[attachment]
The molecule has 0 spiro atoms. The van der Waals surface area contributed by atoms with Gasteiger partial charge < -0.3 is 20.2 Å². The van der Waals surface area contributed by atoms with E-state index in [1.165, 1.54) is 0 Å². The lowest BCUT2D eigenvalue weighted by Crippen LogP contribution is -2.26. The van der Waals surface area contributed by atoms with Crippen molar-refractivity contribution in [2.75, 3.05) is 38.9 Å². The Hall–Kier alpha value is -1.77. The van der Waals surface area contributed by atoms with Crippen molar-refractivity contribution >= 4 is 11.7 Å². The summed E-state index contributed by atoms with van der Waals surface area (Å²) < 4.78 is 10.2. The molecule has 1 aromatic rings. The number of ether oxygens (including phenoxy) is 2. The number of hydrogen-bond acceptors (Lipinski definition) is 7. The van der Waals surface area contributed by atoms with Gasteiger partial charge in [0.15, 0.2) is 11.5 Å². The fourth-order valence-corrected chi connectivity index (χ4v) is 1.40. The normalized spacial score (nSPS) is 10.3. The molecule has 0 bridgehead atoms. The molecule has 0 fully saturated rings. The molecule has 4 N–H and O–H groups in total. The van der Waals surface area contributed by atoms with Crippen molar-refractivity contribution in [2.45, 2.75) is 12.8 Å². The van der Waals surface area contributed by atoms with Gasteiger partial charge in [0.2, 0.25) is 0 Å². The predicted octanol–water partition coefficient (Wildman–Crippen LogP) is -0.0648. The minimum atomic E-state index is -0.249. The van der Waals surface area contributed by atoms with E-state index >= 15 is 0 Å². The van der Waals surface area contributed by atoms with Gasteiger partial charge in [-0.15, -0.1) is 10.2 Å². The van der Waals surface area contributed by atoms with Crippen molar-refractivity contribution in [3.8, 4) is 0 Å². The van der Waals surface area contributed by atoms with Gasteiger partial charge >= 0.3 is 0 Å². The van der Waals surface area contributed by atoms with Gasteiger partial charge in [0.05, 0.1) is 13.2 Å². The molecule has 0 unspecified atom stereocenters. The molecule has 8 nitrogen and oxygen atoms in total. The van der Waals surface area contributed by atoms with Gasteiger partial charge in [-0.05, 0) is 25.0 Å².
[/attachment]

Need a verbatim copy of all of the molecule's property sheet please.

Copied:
The molecule has 0 spiro atoms. The van der Waals surface area contributed by atoms with Gasteiger partial charge < -0.3 is 20.2 Å². The van der Waals surface area contributed by atoms with E-state index in [1.165, 1.54) is 0 Å². The lowest BCUT2D eigenvalue weighted by Crippen LogP contribution is -2.26. The van der Waals surface area contributed by atoms with Crippen molar-refractivity contribution in [2.75, 3.05) is 38.9 Å². The Hall–Kier alpha value is -1.77. The van der Waals surface area contributed by atoms with Crippen molar-refractivity contribution >= 4 is 11.7 Å². The summed E-state index contributed by atoms with van der Waals surface area (Å²) < 4.78 is 10.2. The molecule has 1 aromatic rings. The number of ether oxygens (including phenoxy) is 2. The number of hydrogen-bond acceptors (Lipinski definition) is 7. The van der Waals surface area contributed by atoms with Gasteiger partial charge in [0.15, 0.2) is 11.5 Å². The fourth-order valence-corrected chi connectivity index (χ4v) is 1.40. The normalized spacial score (nSPS) is 10.3. The molecule has 0 bridgehead atoms. The molecule has 0 fully saturated rings. The molecule has 4 N–H and O–H groups in total. The van der Waals surface area contributed by atoms with Crippen molar-refractivity contribution in [2.45, 2.75) is 12.8 Å². The van der Waals surface area contributed by atoms with Gasteiger partial charge in [0.2, 0.25) is 0 Å². The predicted octanol–water partition coefficient (Wildman–Crippen LogP) is -0.0648. The minimum atomic E-state index is -0.249. The van der Waals surface area contributed by atoms with E-state index >= 15 is 0 Å². The van der Waals surface area contributed by atoms with Gasteiger partial charge in [-0.15, -0.1) is 10.2 Å². The van der Waals surface area contributed by atoms with Crippen molar-refractivity contribution in [3.8, 4) is 0 Å². The van der Waals surface area contributed by atoms with Gasteiger partial charge >= 0.3 is 0 Å². The van der Waals surface area contributed by atoms with Gasteiger partial charge in [0.05, 0.1) is 13.2 Å². The molecule has 0 unspecified atom stereocenters. The molecule has 8 nitrogen and oxygen atoms in total. The van der Waals surface area contributed by atoms with Gasteiger partial charge in [-0.05, 0) is 25.0 Å².